Advice - R/C Offroad Cars & Trucks

  freaky 13:40 21 Feb 2006

For some years I have been building and flying R/C Model aircraft.

I now have a hankering for an off-road r/c nitro engine car/truck to use on a field nearby.

I have been to a local model shop and seen them on offer for £250 to £400. On the internet they are about £150 to £400.

Most come complete with a Pistol shaped transmitter, whereas I am use to using the joystick type.

Can anybody enlighten me on a suitable vehicle a to start with, and the merits of the Pistol type transmitter V joystick.

  Forum Editor 14:16 21 Feb 2006

is it?

click here


click here


click here

Might get you off to a good start.

  rmcqua 15:10 21 Feb 2006

Have a heart, FE. The Speaker's Corner introductory words do state:
"There's no need to restrict discussions to computing, or computer related topics..."

Maybe freaky thinks that computer-type people are also R/C model-type people? If so then in my case, he's correct.

  Forum Editor 15:24 21 Feb 2006

I consider my knuckles duly rapped.

  rmcqua 15:33 21 Feb 2006

Put it down to jet lag!

  freaky 15:33 21 Feb 2006

rmcqua wrote Have a heart, FE. The Speaker's Corner introductory words do state:
"There's no need to restrict discussions to computing, or computer related topics..."

The quote above is correct - hence my post. I consider the FE's remark is a complete contradiction !

However, I would add that the links he supplied were very helpful, many thanks.

  Forum Editor 15:37 21 Feb 2006

Let's not make a Federal case of it. I wrote the introductory words to this forum, so I've been hoisted by my own petard.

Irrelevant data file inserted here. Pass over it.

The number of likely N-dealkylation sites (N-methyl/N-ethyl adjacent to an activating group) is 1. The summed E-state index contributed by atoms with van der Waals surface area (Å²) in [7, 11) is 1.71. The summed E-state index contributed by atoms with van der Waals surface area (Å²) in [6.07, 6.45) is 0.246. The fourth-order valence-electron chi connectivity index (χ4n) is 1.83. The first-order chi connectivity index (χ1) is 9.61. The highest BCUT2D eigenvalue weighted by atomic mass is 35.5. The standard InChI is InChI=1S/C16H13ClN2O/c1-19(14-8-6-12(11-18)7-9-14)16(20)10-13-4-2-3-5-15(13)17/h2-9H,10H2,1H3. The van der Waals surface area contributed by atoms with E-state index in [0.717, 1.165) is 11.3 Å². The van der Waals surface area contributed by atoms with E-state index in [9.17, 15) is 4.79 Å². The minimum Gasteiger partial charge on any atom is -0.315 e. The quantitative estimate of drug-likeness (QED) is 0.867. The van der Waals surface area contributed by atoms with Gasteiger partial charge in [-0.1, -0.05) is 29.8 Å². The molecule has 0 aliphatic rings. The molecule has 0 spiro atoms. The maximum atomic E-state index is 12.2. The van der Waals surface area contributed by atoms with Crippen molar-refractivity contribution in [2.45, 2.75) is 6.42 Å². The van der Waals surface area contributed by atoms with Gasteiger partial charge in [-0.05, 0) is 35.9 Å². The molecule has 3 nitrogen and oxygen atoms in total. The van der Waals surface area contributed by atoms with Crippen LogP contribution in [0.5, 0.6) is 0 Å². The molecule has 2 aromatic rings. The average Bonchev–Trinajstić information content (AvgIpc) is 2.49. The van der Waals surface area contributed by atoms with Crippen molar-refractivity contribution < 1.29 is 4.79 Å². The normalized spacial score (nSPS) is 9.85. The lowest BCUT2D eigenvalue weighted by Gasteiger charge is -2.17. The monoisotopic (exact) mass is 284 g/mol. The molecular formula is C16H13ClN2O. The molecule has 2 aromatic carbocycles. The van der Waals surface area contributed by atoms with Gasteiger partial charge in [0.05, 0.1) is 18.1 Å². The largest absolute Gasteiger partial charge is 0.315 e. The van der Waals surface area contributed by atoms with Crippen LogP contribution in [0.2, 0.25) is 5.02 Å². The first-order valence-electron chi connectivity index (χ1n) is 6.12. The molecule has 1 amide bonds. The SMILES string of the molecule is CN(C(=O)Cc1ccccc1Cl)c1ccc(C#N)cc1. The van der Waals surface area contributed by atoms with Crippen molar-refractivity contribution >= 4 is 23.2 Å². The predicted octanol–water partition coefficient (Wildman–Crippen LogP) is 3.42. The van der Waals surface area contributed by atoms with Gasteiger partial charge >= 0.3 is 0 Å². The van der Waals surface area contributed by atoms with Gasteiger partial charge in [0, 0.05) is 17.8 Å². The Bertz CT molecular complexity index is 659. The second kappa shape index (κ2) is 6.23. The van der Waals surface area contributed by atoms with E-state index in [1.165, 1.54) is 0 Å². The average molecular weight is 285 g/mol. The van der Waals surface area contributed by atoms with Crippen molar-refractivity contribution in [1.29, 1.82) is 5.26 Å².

rmcqua has given me the perfect excuse - I stepped off a New York flight a few hours ago, and I'm tired. Carry on talking about radio-controlled offroad cars and trucks as long as you like.

  Totally-braindead 16:33 21 Feb 2006

Well freaky I also fly RC models and was involved some time ago with radio control cars, it was a long time ago and I must admit I've kind of lost track so my advise is probably what you already know.
Don't buy a toy one, by this I mean don't buy and all in one thing that that you can't repair make sure whatever you buy you can get the parts, personally I'd buy a kit one and not one of these preassembled ones, suggest looking at some of the RC car magazines. The ones that come with the pistol transmitter tend to be pretty useless, least the ones I've seen are, the pistol grips can be good if you like them and if its a good make. JR Futaba that sort of thing but the ones I've seen that come ready built with the transmitter tend to lack any sort of feel and are a bit tacky. I'm sure theres exceptions but the ones I've seen were pretty poor. The Kyosho ones used to be quite good, robust well designed and easy to repair but as I said I've kind of lost touch.
By the way you might find RC cars a bit lame after flying unless you can get someone to race against and somewhere to race them. The lectric ones can be good too and theres no concern about noise.

And welcome back FE.

  007al 17:34 21 Feb 2006

I used to race off road and on road cars(thousands of pounds worth collecting dust in the store room).
For an off road IC car for messing around with,and not racing,you should look click here .
give them a ring for advice on the best starter kit.Probably something along the lines of these click here
RTR means ready to run ARTR=almost ready to run.
RTR would be the best option to start with,as like pc`s,they can be upgraded if you want to take it more seriously.Racing them is addictive,which then makes it expensive,one of my touring cars was just under £1000 to build from scratch with imported parts,thats just rolling chassis without radio gear and electrics at another £800.
Good luck and have fun!

  ade.h 17:36 21 Feb 2006

If you want to toddle off and get a bit of beauty sleep, I'm sure us lot will promise not to get into too much trouble for a couple of hours! LOL.

  Forum Editor 17:36 21 Feb 2006

Thank you.

This thread is now locked and can not be replied to.

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